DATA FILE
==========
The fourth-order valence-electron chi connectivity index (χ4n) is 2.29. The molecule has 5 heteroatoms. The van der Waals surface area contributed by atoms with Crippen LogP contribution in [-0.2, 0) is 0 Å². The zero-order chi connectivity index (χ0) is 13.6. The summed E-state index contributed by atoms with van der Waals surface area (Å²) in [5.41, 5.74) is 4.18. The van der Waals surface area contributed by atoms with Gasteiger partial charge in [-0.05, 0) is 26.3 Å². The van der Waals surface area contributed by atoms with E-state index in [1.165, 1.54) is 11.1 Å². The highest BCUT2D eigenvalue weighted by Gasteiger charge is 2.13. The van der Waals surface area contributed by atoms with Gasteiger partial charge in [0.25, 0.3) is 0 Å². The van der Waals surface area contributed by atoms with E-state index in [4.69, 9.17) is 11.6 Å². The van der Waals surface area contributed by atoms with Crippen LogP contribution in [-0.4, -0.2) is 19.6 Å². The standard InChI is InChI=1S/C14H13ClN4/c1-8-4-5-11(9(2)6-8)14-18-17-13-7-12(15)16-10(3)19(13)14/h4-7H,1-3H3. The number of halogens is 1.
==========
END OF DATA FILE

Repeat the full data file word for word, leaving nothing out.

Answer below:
The fourth-order valence-electron chi connectivity index (χ4n) is 2.29. The molecule has 5 heteroatoms. The van der Waals surface area contributed by atoms with Crippen LogP contribution in [-0.2, 0) is 0 Å². The zero-order chi connectivity index (χ0) is 13.6. The summed E-state index contributed by atoms with van der Waals surface area (Å²) in [5.41, 5.74) is 4.18. The van der Waals surface area contributed by atoms with Gasteiger partial charge in [-0.05, 0) is 26.3 Å². The van der Waals surface area contributed by atoms with E-state index in [1.165, 1.54) is 11.1 Å². The highest BCUT2D eigenvalue weighted by Gasteiger charge is 2.13. The van der Waals surface area contributed by atoms with Gasteiger partial charge in [0.25, 0.3) is 0 Å². The van der Waals surface area contributed by atoms with E-state index in [4.69, 9.17) is 11.6 Å². The van der Waals surface area contributed by atoms with Crippen LogP contribution in [-0.4, -0.2) is 19.6 Å². The standard InChI is InChI=1S/C14H13ClN4/c1-8-4-5-11(9(2)6-8)14-18-17-13-7-12(15)16-10(3)19(13)14/h4-7H,1-3H3. The number of halogens is 1.